1. Main Issue #1: John Smith tax issues:
a. How is the $300,000 treated for purposes of Federal tax income?
The $300,000 is earned income for John Smith and will be reported as gross income either
on Schedule C of the individual return or as gross income on the LLC return. US code defines
gross income in 26 U.S.C § 61 as “income means all income from whatever source derived,
including (but not limited to)…” The reason why it could be either is a result of the variance in
state laws as to whether a single person LLC can report on a business return or not. For the
states that don't allow separate reporting, the LLC is said to be transparent meaning it does not
report separately from the individual. The $300,000 is also will be considered part of lawyer’s
income as all income includes all monies derived from all sources and it will be taxable income.
b. How is the $25,000 treated for purposes of Federal tax income?
I should note that it is possible that John Smith might have expensed the $25,000 in the
year that it was paid, but if that was true, the $25,000 would be reported as income in the
current year. The net effect of the two transactions is still zero, even though reported in two
different years. It would not have been reported as a deductible expense following the matching
principle. There is no net income to report as taxable. This amount doesn't form part of your
deductible expenses for the year as you hold the claim for reimbursement. Moreover, the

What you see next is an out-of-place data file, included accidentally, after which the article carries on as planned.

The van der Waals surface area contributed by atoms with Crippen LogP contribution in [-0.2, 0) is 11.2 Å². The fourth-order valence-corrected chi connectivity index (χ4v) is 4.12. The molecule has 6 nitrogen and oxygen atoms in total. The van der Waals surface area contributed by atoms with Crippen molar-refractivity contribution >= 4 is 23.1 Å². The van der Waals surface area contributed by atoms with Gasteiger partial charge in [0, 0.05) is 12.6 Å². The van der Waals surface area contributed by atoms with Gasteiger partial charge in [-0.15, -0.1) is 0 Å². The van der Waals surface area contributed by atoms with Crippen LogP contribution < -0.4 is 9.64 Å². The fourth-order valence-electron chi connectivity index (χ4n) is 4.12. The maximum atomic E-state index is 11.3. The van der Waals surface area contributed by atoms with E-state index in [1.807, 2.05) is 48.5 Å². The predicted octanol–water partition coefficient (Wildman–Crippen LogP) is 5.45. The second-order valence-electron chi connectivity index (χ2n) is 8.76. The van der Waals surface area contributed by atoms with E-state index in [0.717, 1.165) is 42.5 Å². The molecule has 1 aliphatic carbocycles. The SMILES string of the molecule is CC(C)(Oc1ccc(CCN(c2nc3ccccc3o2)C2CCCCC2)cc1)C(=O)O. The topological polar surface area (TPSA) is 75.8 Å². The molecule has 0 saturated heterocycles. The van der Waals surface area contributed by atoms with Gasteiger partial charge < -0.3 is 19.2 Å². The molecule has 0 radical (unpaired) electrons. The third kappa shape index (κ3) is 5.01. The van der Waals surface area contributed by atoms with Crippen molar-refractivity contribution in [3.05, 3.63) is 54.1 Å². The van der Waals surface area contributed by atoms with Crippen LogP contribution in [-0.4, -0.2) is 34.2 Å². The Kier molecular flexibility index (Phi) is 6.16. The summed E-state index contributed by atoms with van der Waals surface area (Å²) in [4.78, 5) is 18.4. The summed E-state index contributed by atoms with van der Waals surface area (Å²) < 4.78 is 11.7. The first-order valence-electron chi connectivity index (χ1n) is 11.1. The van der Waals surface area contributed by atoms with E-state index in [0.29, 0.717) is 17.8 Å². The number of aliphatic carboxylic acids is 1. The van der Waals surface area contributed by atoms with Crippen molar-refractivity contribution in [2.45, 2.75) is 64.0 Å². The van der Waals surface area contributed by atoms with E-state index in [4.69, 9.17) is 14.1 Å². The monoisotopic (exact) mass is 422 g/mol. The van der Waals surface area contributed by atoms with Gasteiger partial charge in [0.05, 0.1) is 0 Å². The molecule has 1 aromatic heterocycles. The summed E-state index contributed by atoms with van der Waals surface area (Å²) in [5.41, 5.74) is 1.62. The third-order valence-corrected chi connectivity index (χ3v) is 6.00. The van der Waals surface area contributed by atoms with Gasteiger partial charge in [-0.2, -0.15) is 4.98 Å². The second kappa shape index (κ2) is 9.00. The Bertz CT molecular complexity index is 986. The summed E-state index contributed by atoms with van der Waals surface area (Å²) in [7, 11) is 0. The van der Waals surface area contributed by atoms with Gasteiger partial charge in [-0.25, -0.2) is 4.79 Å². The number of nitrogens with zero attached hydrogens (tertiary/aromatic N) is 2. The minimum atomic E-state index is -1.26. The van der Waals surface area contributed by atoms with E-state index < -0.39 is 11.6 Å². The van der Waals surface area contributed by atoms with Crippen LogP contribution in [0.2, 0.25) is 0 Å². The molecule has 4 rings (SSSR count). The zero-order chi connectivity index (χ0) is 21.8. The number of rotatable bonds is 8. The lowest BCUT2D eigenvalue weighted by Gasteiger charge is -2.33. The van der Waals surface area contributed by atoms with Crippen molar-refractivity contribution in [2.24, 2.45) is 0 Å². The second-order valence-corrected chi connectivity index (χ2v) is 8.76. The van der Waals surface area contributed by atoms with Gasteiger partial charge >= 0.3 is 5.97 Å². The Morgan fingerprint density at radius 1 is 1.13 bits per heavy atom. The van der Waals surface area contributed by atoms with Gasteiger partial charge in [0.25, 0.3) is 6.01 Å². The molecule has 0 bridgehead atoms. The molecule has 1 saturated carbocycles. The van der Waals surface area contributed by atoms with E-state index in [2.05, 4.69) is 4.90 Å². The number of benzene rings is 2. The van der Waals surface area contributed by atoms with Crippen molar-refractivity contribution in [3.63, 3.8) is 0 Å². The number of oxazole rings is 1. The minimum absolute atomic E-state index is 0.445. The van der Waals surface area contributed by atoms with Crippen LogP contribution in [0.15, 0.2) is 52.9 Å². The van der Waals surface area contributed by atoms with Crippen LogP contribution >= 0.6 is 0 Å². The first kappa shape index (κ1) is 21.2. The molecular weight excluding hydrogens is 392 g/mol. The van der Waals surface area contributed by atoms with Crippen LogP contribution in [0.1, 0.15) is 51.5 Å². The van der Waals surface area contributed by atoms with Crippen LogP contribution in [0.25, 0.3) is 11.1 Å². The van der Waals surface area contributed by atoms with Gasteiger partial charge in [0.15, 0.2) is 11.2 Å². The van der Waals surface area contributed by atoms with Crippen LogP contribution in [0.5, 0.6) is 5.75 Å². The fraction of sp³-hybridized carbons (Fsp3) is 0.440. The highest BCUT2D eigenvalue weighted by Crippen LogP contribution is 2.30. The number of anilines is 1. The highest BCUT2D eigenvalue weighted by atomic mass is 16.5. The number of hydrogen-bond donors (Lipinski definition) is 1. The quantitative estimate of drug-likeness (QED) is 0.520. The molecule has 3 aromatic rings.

amount you actually receive is treated as a non-taxable repayment of a loan. Title 1 Property
Tax Code Subtitle E chapter 33.48 (a) states “In addition to other costs authorized by law, a
taxing unit is entitled to recover the following costs and expenses…(1) all usual court costs,
including the cost of serving process”.
c. What is your determination regarding reducing the taxable amount of income for both (a)
and (b) above?
To minimize the tax to be assessed on the income, John Smith can:
1. Make use of and LLC reporting as an S Corporation wherein wages paid to the
shareholder may be less than the $300,000. According to IRS “an LLC is an entity created by
state statute. The IRS uses tax entity classification, which allows the LLC to be taxed as a
corporation, partnership, or sole proprietor, depending on elections made by the LLC and the
number of members.” Furthermore, an LLC “can be either a partnership or a corporation,
including an S corporation. To be treated as a corporation, an LLC has to file Form 8832, Entity
Classification Election, and elect to be taxed as a corporation.” The regular income tax rates will